We hear that we live in divided times, with one of those divides being between urban and rural. The clefts between interest groups are merely personal psychology writ large, though. The “micro” dramas of our personal lives project into “macro” conflicts in our society.
Such is the donnée of playwright Josh Tobiessen’s short comedy “Lone Star Spirits.” Local star director Sarah Rasmussen helms the production with a light touch, freeing her small, talented cast to find the humor and irony in the way we live now.
It’s said that you can’t go home again, because home has changed and so have you. But this production reminds us insofar as “home” is where we found identity, then home never leaves.
In her opening-night introduction, Rasmussen commented directly about our “screen time” lives and our need to congregate with others. Those television and phone and computer screens offer us mediated experiences, but the theater is live. This production is a celebration.
The cast chews the scenery in a lively manner. Nate Cheeseman portrays Drew, a football star who never left his rural Texas hometown and licks his wounded pride for consolation. He visits shopkeeper Walter (Terry Hempleman) as their town gradually fades—the memory of which they seek to keep alive by remembering better times.
Those living in the past meet a couple forging toward the urbane, white-collar future represented by Austin, Texas, where the corporate sponsors for South By Southwest seem to never end. Walter’s daughter Marley (Thallis Santesteban) has brought her metrosexual fiancé Ben (John Catron, the Minneapolis theater community’s Orson Welles) home, but not merely for a family visit.
While Drew and Ben face off to see which form of masculinity will survive American modernity, Marley reunites with her frenemy Jessica (a florid Christian Bardin), who like Drew never left town and has a lurking feeling that her hopes are fading as well.
The juxtaposed cowboy townies and citified Yankees match the popular narrative about the 2016 election, where urban and rural voters supported their tribunes (Clinton and Trump, respectively) in lockstep.
As always, the reality is both simpler and more complex. The plot here is less important than the sweet spot for comedic timing where this cast lives. For me, Tobiessen’s accomplishment is to create a comedy that both exemplifies and satirizes the socially-conscious urban liberal milieu we Minneapolites congratulate ourselves about (to our detriment, I think).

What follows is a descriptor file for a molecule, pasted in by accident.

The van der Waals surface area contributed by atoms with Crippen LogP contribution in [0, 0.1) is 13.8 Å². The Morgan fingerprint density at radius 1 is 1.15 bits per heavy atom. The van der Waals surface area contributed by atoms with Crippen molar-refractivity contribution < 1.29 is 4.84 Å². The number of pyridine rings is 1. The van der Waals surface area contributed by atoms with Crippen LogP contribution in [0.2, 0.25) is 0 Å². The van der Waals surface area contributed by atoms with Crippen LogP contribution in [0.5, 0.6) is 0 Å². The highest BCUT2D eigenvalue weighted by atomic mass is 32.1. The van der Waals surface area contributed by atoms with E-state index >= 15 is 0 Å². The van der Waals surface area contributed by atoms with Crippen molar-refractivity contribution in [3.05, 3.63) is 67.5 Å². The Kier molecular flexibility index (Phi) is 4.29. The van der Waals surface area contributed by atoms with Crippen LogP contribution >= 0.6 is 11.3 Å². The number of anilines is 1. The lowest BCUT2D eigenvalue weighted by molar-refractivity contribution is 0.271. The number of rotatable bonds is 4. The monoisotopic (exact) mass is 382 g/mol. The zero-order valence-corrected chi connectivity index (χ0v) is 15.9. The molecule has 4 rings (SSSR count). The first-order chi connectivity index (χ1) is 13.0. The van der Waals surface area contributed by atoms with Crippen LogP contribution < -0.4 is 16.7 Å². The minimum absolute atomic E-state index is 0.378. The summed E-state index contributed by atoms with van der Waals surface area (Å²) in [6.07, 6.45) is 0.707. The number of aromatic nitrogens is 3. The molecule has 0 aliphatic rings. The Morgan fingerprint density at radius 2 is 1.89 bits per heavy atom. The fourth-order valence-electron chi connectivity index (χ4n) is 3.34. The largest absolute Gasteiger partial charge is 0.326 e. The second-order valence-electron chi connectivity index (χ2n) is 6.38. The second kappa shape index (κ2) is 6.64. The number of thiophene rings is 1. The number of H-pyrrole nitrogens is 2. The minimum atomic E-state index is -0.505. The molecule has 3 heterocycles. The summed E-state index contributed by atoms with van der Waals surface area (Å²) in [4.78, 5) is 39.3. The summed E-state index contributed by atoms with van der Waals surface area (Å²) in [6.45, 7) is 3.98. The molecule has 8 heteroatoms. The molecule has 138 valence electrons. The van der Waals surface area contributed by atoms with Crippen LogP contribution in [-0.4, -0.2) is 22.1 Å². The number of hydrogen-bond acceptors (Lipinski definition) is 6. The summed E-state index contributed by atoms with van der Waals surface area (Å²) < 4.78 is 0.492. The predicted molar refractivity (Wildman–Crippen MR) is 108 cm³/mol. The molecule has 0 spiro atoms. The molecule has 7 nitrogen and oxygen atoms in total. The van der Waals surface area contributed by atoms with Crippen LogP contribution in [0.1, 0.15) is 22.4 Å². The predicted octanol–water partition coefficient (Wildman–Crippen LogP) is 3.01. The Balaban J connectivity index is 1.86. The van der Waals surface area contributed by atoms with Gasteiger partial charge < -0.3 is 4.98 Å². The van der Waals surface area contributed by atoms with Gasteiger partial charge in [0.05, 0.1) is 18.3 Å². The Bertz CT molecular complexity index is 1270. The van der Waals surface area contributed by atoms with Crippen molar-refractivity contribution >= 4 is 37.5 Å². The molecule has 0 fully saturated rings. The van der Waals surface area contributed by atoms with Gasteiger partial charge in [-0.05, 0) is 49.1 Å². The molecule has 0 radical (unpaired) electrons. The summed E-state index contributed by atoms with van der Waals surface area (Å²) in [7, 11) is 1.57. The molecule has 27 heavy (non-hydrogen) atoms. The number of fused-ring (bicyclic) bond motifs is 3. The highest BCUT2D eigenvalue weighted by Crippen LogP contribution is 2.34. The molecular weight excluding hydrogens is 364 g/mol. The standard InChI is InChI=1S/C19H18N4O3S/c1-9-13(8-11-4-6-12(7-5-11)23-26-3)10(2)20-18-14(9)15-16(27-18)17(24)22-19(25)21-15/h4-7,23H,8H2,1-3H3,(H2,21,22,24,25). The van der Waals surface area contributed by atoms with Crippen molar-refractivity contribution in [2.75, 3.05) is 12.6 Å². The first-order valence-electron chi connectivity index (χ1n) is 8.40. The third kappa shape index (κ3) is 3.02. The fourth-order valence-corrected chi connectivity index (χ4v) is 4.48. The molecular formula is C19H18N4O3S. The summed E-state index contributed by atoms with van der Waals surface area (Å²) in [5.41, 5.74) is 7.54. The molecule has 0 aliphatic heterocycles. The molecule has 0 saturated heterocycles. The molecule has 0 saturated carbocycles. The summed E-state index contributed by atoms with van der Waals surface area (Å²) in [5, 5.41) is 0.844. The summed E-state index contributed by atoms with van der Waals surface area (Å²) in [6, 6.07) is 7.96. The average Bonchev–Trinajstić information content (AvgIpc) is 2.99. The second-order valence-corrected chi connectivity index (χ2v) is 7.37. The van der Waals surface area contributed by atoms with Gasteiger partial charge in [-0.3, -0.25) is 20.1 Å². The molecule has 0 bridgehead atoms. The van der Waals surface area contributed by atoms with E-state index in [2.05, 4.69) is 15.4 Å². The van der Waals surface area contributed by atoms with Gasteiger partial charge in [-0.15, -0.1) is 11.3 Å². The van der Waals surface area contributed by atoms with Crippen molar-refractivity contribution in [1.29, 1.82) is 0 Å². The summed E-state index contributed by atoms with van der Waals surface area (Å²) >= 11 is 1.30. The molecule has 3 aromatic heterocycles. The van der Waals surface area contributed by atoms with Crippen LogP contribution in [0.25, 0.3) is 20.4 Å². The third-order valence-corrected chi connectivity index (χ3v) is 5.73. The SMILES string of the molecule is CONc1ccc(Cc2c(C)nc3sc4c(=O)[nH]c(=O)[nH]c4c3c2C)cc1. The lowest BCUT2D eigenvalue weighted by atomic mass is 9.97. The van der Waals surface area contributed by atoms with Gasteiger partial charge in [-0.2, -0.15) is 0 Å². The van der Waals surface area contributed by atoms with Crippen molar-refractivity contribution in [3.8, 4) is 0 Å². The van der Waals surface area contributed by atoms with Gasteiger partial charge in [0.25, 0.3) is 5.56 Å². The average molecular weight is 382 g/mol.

If you can see the humor in paying extra for worn “vintage” clothing and furniture, you’ll laugh out loud at “Lone Star Spirits.”
What I’ve not shared yet is that these themes are in service of fun. Set design from Sarah Bahr finds a kitschy timelessness that lends itself to slapstick but also reminds us that dinosaurs roam amongst us (i.e. Walter, the shopkeeper searching for ghosts in a ghost town).
One of the strong elements of this production is Barry Browning’s lighting design, which establishes the comedy as temporally compact. The play fulfills Aristotle’s unities by covering just under 24 hours, with the action occurring in one place, and stemming from the inherent conflict in Marley’s return home.
Another notable element: The play only runs 80 or so minutes. Get the audience in, make them laugh and cry, and get them out. Except there is more laughing than crying here, particularly in a delightful climax that riffs on the “spirits” portion of the play’s title.
The verve of opening night at the Jungle felt palpable, and the show was followed by free food and Surly Brewing Co. craft beers. Rasmussen and cast and crew presided over festivities with great aplomb, personifying the goal to “break down barriers” that makes the Jungle Theater so valuable.
But the important part of understanding other people, and the Other even, is the openness to try to understand someone else’s experience. With laughs and gags and one-liners, this production of “Lone Star Spirits” bridges the gap for those of us perennially surprised at the unfamiliar notions of our friends and neighbors.
You don’t have to be from a dying small town to know what it’s like to find that you can’t go home again. Home is where the heart is—but it’s also why we are who we are.
“Lone Star Spirits” contains adult language. The play runs through May 7 at the Jungle Theater, 2951 Lyndale Ave. S. Call the box office at 612-822-7063 or visit www.jungletheater.com for tickets.
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